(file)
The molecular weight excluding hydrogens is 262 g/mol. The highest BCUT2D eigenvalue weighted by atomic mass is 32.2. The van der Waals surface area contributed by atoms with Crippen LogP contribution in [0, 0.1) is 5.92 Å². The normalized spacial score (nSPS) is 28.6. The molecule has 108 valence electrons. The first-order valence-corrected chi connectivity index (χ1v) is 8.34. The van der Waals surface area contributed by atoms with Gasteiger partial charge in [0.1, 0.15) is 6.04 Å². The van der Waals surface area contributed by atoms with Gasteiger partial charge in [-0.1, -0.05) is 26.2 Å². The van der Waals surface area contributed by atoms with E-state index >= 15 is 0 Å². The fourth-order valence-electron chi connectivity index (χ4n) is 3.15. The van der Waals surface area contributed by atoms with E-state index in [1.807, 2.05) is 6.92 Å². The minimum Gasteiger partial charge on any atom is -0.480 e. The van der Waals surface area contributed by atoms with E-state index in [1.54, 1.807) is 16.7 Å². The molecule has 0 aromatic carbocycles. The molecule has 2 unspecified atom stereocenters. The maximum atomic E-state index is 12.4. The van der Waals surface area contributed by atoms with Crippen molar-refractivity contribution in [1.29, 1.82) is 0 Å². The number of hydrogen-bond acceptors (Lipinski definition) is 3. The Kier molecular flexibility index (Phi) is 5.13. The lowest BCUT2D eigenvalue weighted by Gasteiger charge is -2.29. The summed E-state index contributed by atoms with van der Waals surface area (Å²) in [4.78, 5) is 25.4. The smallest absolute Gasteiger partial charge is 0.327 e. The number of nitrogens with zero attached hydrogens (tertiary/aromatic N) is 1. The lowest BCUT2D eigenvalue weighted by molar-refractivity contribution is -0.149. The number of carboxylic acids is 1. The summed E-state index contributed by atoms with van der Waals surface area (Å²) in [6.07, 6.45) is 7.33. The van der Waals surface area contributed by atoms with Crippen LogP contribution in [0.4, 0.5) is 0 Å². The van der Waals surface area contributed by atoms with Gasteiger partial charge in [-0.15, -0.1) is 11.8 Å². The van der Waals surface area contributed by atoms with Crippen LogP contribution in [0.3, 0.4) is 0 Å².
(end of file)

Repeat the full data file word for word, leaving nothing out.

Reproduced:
The molecular weight excluding hydrogens is 262 g/mol. The highest BCUT2D eigenvalue weighted by atomic mass is 32.2. The van der Waals surface area contributed by atoms with Crippen LogP contribution in [0, 0.1) is 5.92 Å². The normalized spacial score (nSPS) is 28.6. The molecule has 108 valence electrons. The first-order valence-corrected chi connectivity index (χ1v) is 8.34. The van der Waals surface area contributed by atoms with Gasteiger partial charge in [0.1, 0.15) is 6.04 Å². The van der Waals surface area contributed by atoms with Gasteiger partial charge in [-0.1, -0.05) is 26.2 Å². The van der Waals surface area contributed by atoms with E-state index >= 15 is 0 Å². The fourth-order valence-electron chi connectivity index (χ4n) is 3.15. The van der Waals surface area contributed by atoms with E-state index in [1.807, 2.05) is 6.92 Å². The minimum Gasteiger partial charge on any atom is -0.480 e. The van der Waals surface area contributed by atoms with E-state index in [1.54, 1.807) is 16.7 Å². The molecule has 0 aromatic carbocycles. The molecule has 2 unspecified atom stereocenters. The maximum atomic E-state index is 12.4. The van der Waals surface area contributed by atoms with Crippen molar-refractivity contribution in [1.29, 1.82) is 0 Å². The number of hydrogen-bond acceptors (Lipinski definition) is 3. The Kier molecular flexibility index (Phi) is 5.13. The lowest BCUT2D eigenvalue weighted by Gasteiger charge is -2.29. The summed E-state index contributed by atoms with van der Waals surface area (Å²) in [4.78, 5) is 25.4. The smallest absolute Gasteiger partial charge is 0.327 e. The number of nitrogens with zero attached hydrogens (tertiary/aromatic N) is 1. The lowest BCUT2D eigenvalue weighted by molar-refractivity contribution is -0.149. The number of carboxylic acids is 1. The summed E-state index contributed by atoms with van der Waals surface area (Å²) in [6.07, 6.45) is 7.33. The van der Waals surface area contributed by atoms with Crippen LogP contribution in [0.4, 0.5) is 0 Å². The van der Waals surface area contributed by atoms with Gasteiger partial charge in [-0.15, -0.1) is 11.8 Å². The van der Waals surface area contributed by atoms with Crippen LogP contribution in [0.3, 0.4) is 0 Å².